“I don’t know where in the hell I belong,” Sen. Joe Manchin, the West Virginia Democrat, said Tuesday when asked about possibly switching parties amid his stubborn bargaining with frustrated fellow Democrats and President Joe Biden.
Manchin said people approach him “every day” about doing so, and that it would be an easy decision. But he insisted he won’t, speaking out in a revealing interview at the Economic Club of Washington with David Rubenstein.
“Is that the purpose of being involved in public service? Because it’s easy?” Manchin asked. “Do you think by having a D or an R or an I is going to change who I am?” he said, adding he didn’t believe Republicans would be any more pleased with him than Democrats are right now.
He called being the only statewide Democratic public official in his home state “very lonely,” but said he understands why his constituents mostly vote for Republicans.
“My little state has never complained. We’ve done all the heavy lifting — we’ve done the mining, we’ve made the steel, we’ve done everything it took for this country to be the superpower of the world,” Manchin said. “And all of a sudden they took a breath and looked back and we’re not good enough, we’re not clean enough, we’re not green enough, we’re not smart enough, so to hell with you. So, they said, ‘Well, to hell with you, too.'”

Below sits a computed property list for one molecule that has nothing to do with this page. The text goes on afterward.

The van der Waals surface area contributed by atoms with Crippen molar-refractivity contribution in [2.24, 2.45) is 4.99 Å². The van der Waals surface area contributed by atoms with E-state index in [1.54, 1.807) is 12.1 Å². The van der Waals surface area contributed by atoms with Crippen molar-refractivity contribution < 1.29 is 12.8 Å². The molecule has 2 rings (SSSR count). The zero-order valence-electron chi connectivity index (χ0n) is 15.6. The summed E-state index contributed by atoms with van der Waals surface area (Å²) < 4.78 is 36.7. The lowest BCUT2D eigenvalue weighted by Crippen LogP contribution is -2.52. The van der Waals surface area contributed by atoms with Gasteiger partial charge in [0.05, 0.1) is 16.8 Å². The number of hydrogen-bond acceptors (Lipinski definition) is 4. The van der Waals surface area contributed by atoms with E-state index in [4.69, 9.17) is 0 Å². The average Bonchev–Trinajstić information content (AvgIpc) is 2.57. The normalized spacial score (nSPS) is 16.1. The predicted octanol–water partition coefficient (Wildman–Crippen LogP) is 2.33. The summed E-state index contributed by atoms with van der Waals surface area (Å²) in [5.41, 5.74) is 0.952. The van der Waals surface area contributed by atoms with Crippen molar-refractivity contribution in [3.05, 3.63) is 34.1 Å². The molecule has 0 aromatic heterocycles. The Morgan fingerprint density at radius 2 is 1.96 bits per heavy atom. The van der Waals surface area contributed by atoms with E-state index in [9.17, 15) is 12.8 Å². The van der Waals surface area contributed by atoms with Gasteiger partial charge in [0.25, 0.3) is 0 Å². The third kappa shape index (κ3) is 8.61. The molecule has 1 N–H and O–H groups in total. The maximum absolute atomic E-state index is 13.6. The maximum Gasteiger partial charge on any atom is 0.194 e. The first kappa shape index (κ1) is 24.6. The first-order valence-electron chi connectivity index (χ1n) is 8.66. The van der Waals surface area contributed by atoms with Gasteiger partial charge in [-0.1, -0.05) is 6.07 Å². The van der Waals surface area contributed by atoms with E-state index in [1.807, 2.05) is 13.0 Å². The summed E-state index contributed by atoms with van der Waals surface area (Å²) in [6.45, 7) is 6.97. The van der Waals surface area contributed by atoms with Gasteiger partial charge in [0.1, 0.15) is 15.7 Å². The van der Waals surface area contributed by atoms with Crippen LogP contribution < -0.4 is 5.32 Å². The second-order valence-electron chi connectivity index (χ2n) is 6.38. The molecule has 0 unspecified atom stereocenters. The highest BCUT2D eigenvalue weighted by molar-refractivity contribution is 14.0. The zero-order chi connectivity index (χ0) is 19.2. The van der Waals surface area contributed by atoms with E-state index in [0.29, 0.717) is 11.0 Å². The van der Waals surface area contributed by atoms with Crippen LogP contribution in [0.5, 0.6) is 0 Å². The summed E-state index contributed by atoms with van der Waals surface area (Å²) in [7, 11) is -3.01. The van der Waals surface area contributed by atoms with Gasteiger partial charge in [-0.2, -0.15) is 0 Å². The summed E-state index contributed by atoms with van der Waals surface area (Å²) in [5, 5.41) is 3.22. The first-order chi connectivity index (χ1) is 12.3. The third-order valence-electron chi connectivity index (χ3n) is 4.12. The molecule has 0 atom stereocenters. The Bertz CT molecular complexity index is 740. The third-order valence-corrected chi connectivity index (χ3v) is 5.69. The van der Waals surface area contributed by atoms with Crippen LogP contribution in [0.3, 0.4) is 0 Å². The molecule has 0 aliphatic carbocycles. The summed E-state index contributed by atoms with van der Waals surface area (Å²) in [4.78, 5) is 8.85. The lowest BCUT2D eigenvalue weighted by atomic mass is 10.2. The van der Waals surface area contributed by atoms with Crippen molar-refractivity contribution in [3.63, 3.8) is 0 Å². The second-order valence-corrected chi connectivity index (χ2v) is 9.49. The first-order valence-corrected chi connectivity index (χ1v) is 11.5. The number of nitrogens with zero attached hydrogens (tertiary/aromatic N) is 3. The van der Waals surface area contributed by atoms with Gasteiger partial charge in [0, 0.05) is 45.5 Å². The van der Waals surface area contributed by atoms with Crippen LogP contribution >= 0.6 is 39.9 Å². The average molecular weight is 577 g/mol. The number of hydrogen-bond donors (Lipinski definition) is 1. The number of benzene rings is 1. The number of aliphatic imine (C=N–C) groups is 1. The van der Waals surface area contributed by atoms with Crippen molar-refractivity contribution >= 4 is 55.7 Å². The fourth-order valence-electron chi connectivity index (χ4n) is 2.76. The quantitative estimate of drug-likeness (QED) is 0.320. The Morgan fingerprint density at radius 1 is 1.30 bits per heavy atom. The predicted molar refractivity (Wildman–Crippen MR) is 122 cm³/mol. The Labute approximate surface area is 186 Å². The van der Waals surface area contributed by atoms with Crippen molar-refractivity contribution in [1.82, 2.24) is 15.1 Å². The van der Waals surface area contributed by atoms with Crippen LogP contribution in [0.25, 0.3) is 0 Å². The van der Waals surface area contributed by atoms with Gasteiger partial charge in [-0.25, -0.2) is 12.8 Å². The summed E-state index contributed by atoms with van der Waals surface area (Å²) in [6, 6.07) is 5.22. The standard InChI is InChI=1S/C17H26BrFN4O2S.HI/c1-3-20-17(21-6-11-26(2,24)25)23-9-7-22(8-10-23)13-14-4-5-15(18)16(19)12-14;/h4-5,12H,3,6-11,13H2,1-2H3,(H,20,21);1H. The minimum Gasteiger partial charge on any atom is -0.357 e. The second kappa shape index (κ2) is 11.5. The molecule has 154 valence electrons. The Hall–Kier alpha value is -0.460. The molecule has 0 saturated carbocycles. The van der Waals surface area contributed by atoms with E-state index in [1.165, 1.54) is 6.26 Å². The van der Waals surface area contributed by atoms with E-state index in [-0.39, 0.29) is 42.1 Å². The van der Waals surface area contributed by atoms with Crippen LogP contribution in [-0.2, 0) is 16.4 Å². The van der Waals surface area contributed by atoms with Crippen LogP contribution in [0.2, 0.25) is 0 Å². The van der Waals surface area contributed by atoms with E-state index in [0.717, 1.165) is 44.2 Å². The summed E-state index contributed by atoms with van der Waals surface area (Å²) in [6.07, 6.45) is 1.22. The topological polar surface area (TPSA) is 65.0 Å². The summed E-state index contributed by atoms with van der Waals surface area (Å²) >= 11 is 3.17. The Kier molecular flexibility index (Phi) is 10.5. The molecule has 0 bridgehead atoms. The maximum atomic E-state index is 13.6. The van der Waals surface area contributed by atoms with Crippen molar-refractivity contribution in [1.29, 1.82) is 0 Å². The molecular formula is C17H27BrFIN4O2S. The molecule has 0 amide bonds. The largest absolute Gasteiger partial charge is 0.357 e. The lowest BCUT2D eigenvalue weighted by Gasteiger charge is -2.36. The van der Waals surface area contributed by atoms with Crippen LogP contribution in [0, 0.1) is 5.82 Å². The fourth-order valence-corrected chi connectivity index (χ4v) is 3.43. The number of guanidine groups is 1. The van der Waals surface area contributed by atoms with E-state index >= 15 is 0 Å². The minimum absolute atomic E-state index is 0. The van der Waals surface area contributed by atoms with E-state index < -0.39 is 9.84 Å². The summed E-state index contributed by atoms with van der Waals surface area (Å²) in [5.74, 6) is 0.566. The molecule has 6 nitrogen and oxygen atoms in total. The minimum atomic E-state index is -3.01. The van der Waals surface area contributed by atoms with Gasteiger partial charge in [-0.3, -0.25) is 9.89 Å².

With Democrats holding onto a razor-thin margin in the Senate, Manchin has emerged as a pivotal player in Democratic efforts to pass the president’s agenda.
He said he doesn’t think there is anything “fun” about being the decisive vote in the Senate — but it’s led to breakfast meetings at Biden’s Delaware home and given him the upper hand in driving the direction of the massive social spending package, including what amounts to a veto power over provisions he doesn’t like.
That includes sticking to a much lower $1.5 top-line price tag for the social spending package he set at the start — something Democrats and Biden are still negotiating with him about this week, months later.
He commented on Majority Leader Chuck Schumer’s decision in June to use the fast-track budget process known as reconciliation to bypass Republican blocking efforts.
“I don’t think we should be running the government through reconciliation, because it’s not lasting,” Manchin said he told Schumer.
He also reaffirmed Tuesday that he’s opposed to changing the Senate’s filibuster rule — just days after Biden himself suggested he could support exceptions for fundamental Democratic priorities such as voting rights and election reform — and maybe more.
While that would give Democrats breathing room to pass key agenda items, without Republicans keeping the measures from even getting a vote, Manchin said it’s important that the minority party retains some political power and that all sides pursue bipartisanship.
And he offered some behind-the-scenes color about how he’s been bargaining with Biden, who’s eager to secure his support.
“The president and I had this conversation, I said, ‘Mister President, I don’t know who put this out, but that’s screwed up,'” Manchin said, speaking about a proposal to help pay for his spending plan by having the IRS track annual transactions of $600 or more from individual bank accounts. After GOP backlash, the administration last week backed off the idea to catch tax evaders, raising the triggering amount to more than $10,000.
Manchin wasn’t happy.
“Do you understand how messed up that is?” he said he told the president. “This cannot happen. It’s screwed up.”
“He says, ‘I think Joe’s right on that,'” Manchin told Rubenstein. “So, I think that one’s going to be gone.”